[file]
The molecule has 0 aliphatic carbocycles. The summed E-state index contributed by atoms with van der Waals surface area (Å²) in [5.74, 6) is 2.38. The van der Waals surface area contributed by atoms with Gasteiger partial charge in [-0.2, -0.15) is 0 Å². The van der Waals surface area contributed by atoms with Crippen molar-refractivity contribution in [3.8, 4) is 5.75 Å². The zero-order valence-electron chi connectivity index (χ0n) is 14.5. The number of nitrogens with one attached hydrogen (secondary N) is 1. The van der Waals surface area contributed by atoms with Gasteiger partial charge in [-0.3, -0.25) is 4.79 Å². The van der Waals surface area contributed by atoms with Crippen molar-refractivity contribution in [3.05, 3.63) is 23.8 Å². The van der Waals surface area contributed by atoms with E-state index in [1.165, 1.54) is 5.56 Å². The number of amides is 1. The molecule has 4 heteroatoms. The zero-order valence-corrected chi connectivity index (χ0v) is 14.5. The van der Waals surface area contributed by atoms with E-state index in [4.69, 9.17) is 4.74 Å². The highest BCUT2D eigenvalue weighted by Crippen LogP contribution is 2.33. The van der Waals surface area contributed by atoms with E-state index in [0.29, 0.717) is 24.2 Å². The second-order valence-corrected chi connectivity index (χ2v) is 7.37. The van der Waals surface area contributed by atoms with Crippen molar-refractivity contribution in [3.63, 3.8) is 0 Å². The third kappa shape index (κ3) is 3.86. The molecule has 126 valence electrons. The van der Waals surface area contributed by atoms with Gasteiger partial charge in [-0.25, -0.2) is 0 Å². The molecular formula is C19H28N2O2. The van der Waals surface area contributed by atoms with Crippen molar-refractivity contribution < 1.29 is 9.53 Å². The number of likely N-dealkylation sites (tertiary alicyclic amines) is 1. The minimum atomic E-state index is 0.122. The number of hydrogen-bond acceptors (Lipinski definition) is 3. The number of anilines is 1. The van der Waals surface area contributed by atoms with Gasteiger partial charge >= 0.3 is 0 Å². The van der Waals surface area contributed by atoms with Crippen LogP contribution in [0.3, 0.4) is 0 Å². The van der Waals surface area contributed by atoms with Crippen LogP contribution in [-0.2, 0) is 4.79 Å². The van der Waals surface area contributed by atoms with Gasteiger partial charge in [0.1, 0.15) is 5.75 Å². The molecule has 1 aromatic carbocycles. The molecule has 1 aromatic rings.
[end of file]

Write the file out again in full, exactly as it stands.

The molecule has 0 aliphatic carbocycles. The summed E-state index contributed by atoms with van der Waals surface area (Å²) in [5.74, 6) is 2.38. The van der Waals surface area contributed by atoms with Gasteiger partial charge in [-0.2, -0.15) is 0 Å². The van der Waals surface area contributed by atoms with Crippen molar-refractivity contribution in [3.8, 4) is 5.75 Å². The zero-order valence-electron chi connectivity index (χ0n) is 14.5. The number of nitrogens with one attached hydrogen (secondary N) is 1. The van der Waals surface area contributed by atoms with Gasteiger partial charge in [-0.3, -0.25) is 4.79 Å². The van der Waals surface area contributed by atoms with Crippen molar-refractivity contribution in [3.05, 3.63) is 23.8 Å². The van der Waals surface area contributed by atoms with E-state index in [1.165, 1.54) is 5.56 Å². The number of amides is 1. The molecule has 4 heteroatoms. The zero-order valence-corrected chi connectivity index (χ0v) is 14.5. The van der Waals surface area contributed by atoms with E-state index in [4.69, 9.17) is 4.74 Å². The highest BCUT2D eigenvalue weighted by Crippen LogP contribution is 2.33. The van der Waals surface area contributed by atoms with E-state index in [0.29, 0.717) is 24.2 Å². The second-order valence-corrected chi connectivity index (χ2v) is 7.37. The van der Waals surface area contributed by atoms with Crippen molar-refractivity contribution in [3.63, 3.8) is 0 Å². The third kappa shape index (κ3) is 3.86. The molecule has 126 valence electrons. The van der Waals surface area contributed by atoms with Gasteiger partial charge in [-0.25, -0.2) is 0 Å². The molecular formula is C19H28N2O2. The van der Waals surface area contributed by atoms with Crippen molar-refractivity contribution < 1.29 is 9.53 Å². The number of likely N-dealkylation sites (tertiary alicyclic amines) is 1. The minimum atomic E-state index is 0.122. The number of hydrogen-bond acceptors (Lipinski definition) is 3. The number of anilines is 1. The van der Waals surface area contributed by atoms with Gasteiger partial charge >= 0.3 is 0 Å². The van der Waals surface area contributed by atoms with Crippen LogP contribution in [0.3, 0.4) is 0 Å². The van der Waals surface area contributed by atoms with Crippen LogP contribution in [-0.2, 0) is 4.79 Å². The van der Waals surface area contributed by atoms with Gasteiger partial charge in [0.1, 0.15) is 5.75 Å². The molecule has 1 aromatic carbocycles. The molecule has 1 aromatic rings.